Willow - Very Useful Herb for Arthritis
Salix alba Salicaceae Also called White willow
This deciduous tree is characterised by its graciful branches bearing silky, lance-shaped leaves. It grows to a height of 1 0-15m and is found throughout Europe in damp places, especially on riverbanks. Its flowers are catkins that appear in spring. The supple young twigs are traditionally used as a material for fences and basketwork.
Willow bark contains salicin, which the body converts into salicyl alcohol and subsequently to the known anti-inflammatory agent salicylic acid (a natural form of aspirin). It also contains flavonoids and proanthocyanidins (condensed tannins) that are well known for their astringent and wound-healing properties.
Willow bark combats inflammation, rheumatism, pain, headaches and fever. Japanese scientists carried out experiments in 2002 which demonstrated that salicylic acid (produced from the conversion of salicin in the intestines), reduced fever without damaging the stomach.
Willow bark is also known to have an antiseptic effect and is used externally to treat wounds and ulcers. It has been used in the treatment of diarrhoea and for intestinal infections. For its ability to reduce fever, it is also indicated in the treatment of influenza.A trial carried out in Germany in 2001 found that willow exerted a moderate analgesic effect on people who were suffering from osteoarthritis.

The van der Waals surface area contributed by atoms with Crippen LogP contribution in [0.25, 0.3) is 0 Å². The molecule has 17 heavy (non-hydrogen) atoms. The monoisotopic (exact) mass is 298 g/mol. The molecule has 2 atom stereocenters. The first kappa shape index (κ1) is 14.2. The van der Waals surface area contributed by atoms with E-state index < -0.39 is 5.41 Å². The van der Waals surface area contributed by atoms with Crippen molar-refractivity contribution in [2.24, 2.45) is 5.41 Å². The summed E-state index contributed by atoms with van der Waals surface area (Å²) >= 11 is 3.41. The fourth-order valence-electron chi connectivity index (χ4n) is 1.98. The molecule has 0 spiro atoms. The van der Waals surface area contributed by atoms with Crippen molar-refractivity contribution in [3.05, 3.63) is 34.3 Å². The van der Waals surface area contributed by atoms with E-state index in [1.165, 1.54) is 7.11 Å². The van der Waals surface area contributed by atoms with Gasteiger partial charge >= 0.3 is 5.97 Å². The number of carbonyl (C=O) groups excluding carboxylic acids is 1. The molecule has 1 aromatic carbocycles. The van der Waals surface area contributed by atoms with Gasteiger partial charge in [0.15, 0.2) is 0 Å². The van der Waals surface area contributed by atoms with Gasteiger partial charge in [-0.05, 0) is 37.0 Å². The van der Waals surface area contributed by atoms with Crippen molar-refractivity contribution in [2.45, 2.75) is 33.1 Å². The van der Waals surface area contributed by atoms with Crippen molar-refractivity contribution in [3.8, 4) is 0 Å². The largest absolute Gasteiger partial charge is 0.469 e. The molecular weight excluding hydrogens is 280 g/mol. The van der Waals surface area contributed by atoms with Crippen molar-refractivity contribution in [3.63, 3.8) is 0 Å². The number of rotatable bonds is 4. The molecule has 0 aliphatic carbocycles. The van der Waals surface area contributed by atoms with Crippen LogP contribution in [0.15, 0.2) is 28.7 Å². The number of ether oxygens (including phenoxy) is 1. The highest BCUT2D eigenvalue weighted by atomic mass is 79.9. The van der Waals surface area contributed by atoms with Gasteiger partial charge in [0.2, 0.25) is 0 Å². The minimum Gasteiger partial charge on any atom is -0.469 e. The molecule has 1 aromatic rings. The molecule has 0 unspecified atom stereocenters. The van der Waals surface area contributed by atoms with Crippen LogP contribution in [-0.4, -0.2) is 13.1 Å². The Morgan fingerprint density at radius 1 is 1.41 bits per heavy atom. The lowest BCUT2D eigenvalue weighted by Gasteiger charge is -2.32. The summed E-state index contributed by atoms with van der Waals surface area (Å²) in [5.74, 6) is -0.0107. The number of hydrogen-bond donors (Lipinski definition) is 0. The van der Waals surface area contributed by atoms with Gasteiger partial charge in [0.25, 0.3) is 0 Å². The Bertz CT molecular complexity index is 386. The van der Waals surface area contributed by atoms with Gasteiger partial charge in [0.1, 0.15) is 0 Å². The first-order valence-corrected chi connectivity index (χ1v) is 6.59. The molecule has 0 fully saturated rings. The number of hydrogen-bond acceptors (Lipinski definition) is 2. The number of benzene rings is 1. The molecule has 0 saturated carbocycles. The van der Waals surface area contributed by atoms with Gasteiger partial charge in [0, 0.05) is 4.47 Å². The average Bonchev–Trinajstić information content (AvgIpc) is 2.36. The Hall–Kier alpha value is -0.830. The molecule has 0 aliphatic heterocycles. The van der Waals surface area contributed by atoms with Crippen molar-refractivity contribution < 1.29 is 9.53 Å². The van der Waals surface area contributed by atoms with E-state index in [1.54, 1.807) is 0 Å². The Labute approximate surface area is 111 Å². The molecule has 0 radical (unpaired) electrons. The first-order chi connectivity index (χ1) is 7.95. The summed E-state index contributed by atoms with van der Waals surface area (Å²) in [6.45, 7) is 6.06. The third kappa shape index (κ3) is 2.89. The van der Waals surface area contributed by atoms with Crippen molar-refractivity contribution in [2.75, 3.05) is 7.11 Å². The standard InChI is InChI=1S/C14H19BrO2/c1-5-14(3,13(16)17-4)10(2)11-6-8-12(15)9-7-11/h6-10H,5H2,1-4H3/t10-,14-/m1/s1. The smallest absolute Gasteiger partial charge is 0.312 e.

PREPARATION AND DOSAGE
For internal use
TO THEAT rever, flu, headaches, pains, rheumatism
For external use
TO TREAT ulcers. wounds
IF SYMPTOMS PERSIST CONSULT A DOCTOR
Suited to moist or wet soil and a sunny location. Willow will take up a lot of space in a smaller garden.
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Date : 28th-29th Nov, 2015
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